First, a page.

Mormon historian Marvin Hill concedes the “possibility that the three witnesses saw the plates in vision only,” and that controversy also surrounds the claims of the Eight Witnesses as well. In an article he wrote titled “Brodie Revisited: A Reappraisal,” he stated,

“So far as the eight witnesses go, William Smith said his father never saw the plates except under a frock. And Stephen Burnett quotes Martin Harris that “the eight witnesses never saw them & hesitated to sign that instrument [their testimony published in the Book of Mormon] for that reason, but were persuaded to do it” (Dialogue: A Journal of Mormon Thought, Vol.7, No.4, pp.83-84).

As previously mentioned, Peterson relies on a second-hand report from Mary’s son David as support for his conclusion. David said his mother was visited by a mysterious “old man” in their barn who showed her the plates. Peterson also recounts another second-hand piece of evidence by Mary Whitmer’s grandson, John C. Whitmer, who said:

“She met a stranger carrying something on his back that looked like a knapsack. At first she was a little afraid of him, but when he spoke to her in a kind, friendly tone and began to explain to her the nature of the work which was going on in her house (that is, the translation of the Book of Mormon), she was filled with unexpressible (sic) joy and satisfaction. He then untied his knapsack and showed her a bundle of plates, which in size and appearance corresponded with the description subsequently given by the witnesses to the Book of Mormon. This strange person turned the leaves of the book of plates over, leaf after leaf, and also showed her the engravings upon them; after which he told her to be patient and faithful in bearing her burden a little longer, promising that if she would do so, she should be blessed; and her reward would be sure, if she proved faithful to the end. The personage then suddenly vanished with the plates, and where he went, she could not tell.”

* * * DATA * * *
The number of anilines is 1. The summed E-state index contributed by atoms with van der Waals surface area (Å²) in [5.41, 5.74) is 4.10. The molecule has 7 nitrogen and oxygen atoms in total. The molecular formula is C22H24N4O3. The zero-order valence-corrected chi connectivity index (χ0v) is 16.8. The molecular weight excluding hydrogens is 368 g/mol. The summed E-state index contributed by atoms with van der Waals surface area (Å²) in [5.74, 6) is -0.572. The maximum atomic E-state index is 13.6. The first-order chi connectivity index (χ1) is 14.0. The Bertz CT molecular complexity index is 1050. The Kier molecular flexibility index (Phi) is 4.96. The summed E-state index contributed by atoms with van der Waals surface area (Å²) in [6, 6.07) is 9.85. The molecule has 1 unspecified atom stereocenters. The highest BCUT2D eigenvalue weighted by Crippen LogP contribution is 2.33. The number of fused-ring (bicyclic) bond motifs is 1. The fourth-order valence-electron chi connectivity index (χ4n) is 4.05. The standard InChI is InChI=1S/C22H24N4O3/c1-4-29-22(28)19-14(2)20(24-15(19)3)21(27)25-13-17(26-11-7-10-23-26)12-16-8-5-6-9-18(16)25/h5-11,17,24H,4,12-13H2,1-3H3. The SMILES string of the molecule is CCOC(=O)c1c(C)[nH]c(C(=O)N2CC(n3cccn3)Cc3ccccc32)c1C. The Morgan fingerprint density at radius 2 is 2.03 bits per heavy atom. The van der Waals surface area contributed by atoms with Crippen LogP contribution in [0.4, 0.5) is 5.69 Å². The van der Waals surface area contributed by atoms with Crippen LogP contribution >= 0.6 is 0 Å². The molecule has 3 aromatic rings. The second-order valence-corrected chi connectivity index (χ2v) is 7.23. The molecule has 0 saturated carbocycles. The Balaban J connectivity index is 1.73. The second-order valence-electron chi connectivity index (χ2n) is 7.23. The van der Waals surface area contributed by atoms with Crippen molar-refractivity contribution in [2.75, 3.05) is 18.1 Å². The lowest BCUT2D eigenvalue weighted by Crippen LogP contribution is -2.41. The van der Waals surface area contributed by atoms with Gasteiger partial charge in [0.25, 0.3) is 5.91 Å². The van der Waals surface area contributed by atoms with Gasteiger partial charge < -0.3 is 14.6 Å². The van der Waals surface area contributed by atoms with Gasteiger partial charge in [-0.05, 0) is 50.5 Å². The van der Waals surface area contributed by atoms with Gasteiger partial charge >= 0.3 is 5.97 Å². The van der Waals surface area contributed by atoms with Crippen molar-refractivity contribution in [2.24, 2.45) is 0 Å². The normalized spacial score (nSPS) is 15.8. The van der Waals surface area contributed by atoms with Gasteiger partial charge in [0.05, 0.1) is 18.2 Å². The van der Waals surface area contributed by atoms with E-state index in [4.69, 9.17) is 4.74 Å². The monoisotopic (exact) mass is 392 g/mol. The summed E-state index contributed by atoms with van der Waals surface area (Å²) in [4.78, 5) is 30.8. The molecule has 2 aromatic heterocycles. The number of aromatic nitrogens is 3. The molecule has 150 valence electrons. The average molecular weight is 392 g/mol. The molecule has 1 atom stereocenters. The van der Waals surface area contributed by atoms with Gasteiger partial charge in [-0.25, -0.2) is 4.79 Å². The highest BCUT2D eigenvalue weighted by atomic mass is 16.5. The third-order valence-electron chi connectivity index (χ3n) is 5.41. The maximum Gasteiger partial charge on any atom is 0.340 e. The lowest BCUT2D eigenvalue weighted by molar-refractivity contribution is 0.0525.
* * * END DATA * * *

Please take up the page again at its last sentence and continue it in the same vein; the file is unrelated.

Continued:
The latter story sounds all too familiar with the account given in History of the Church 1:54 cited earlier. In that story, the angel also “turned over the leaves one by one.” Since this was a “vision,” why should we automatically conclude that Mrs. Whitmer’s experience was any different? All this must be taken into account before we can place much credence in Dr. Peterson’s conclusion. If we are to believe Mary Whitmer did see physical plates, why was she given this privilege when the eleven others had to settle for a visionary experience?  If she really saw tangible plates, it would seem that her “testimony” is of much more value than what we receive from the eleven “witnesses.” Yet her story is admittedly obscure and unknown, even among many Latter-day Saints.

Could it not be possible, having heard this amazing account of the plates from her close family members, that Mary Whitmer merely recreated her own tale with similar details? If she is, in fact, describing nothing more than a vision, then we still have no proof that Smith’s plates were real. In other words, her story, like that of the eleven, means virtually nothing.